Evaluation of Methane and Water Structure at a Hematite Surface - A Hydrate Prevention Perspective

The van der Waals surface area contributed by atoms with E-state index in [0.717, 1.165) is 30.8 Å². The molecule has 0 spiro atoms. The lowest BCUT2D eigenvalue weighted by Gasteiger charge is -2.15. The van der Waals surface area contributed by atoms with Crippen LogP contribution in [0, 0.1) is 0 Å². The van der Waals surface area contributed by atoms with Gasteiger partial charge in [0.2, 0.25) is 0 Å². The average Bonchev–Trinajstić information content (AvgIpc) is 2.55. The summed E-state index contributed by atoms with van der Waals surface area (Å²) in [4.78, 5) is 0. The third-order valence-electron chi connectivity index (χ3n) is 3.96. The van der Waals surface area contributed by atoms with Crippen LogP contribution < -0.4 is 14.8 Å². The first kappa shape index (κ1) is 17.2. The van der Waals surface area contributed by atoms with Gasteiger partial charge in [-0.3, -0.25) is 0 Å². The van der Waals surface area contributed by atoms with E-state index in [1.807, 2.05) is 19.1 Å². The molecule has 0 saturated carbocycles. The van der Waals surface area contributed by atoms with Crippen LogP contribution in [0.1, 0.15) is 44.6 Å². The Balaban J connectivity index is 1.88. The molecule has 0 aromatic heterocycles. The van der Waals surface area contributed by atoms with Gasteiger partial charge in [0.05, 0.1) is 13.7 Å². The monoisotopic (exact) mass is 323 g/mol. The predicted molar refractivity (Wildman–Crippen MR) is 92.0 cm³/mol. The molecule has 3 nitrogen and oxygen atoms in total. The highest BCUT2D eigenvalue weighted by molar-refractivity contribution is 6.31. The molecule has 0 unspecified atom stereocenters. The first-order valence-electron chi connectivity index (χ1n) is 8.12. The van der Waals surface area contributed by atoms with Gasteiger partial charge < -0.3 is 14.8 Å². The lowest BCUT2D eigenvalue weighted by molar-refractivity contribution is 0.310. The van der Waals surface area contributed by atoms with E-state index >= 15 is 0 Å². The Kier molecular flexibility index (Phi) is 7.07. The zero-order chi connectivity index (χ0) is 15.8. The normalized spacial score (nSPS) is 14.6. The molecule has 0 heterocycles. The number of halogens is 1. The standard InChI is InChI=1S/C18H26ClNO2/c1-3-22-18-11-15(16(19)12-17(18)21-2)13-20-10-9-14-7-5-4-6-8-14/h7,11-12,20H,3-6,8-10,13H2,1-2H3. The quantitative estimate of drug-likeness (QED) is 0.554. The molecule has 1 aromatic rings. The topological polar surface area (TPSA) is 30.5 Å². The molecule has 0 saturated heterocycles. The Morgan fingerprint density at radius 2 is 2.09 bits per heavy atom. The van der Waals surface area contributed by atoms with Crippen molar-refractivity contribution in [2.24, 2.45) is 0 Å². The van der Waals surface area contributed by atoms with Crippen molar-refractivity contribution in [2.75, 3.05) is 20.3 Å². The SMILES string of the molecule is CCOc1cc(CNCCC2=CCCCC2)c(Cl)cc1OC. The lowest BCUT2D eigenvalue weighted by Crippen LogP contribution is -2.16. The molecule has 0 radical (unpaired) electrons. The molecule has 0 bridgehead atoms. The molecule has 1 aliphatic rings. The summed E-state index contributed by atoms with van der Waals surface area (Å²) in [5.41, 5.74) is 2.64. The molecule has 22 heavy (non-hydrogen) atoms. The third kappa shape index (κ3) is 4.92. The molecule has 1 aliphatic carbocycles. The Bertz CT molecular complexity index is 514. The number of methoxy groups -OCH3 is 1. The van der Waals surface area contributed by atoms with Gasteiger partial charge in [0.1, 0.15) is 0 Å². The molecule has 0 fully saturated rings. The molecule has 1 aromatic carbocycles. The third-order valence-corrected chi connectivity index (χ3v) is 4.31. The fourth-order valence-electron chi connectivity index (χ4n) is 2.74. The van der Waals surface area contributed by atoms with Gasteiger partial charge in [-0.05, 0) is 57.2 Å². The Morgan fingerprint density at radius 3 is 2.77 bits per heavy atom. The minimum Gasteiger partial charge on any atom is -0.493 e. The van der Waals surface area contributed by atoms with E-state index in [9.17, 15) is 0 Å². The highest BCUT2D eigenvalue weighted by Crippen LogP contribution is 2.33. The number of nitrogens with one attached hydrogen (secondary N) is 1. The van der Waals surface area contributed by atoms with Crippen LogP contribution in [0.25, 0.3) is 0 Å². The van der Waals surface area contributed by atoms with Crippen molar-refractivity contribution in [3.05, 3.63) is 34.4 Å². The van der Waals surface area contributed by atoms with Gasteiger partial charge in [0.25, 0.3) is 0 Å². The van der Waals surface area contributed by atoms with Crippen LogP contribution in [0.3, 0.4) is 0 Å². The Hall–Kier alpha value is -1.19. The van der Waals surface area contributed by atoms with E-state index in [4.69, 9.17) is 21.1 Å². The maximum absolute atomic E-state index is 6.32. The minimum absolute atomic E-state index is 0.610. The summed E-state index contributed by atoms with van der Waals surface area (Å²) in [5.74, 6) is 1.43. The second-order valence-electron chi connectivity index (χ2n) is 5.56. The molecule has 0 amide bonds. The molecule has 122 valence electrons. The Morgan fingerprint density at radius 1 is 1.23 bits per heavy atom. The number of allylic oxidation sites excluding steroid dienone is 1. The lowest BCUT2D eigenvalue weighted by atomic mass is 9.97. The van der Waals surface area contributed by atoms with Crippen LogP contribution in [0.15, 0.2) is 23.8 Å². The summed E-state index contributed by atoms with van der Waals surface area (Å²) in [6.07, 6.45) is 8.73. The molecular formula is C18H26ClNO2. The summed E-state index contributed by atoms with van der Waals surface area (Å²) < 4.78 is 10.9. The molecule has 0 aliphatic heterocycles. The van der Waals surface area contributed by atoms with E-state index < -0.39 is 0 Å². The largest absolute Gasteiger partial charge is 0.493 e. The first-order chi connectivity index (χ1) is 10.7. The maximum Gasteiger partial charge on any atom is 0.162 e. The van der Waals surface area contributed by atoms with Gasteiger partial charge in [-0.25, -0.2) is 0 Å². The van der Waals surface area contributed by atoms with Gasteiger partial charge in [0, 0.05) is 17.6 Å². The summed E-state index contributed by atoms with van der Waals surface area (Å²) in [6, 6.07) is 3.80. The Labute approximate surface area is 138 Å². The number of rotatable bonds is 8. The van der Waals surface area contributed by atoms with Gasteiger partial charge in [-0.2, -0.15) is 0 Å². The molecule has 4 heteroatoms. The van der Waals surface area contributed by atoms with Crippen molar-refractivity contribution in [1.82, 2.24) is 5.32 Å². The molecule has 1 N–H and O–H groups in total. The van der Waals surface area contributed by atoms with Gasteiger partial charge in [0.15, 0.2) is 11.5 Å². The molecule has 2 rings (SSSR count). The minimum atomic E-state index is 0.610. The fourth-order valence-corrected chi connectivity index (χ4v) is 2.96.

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In Norway oil and gas is found in reservoirs below the North Sea and the Barents Sea. When this is transported through pipelines it is exposed to temperatures and pressures in the hydrate stability zone. If sufficient amounts of water are present in the fluid steam, hydrates may form and plug the pipelines. Mineral surfaces may structure the water present in the fluid stream, as well as function as adsorption sites for water, and enhance the possibility for hydrate formation. Different routes to hydrate formation are investigated by a thermodynamic approach and it is concluded that the formation route involving hematite is the one which allows the lowest amount of water present to form hydrates. Based on this a system consisting of hematite, water and methane with conditions in the hydrate stability zone is further studied by molecular dynamics simulations. A second system with the addition of a PVP inhibitor is then studied. Two models for water (modified TIP3P and TIP4P/2005) were evaluated but a correct density could not be provided. Methane was hypothesized to be located in the low-density layers of water near the surface but instead the results indicate that they prefer to be located in the high-density layers. The PVP inhibitor does not seem to have any significant effect on structuring water in the systems. None of the system showed any clear signs of hydrate structures starting to form.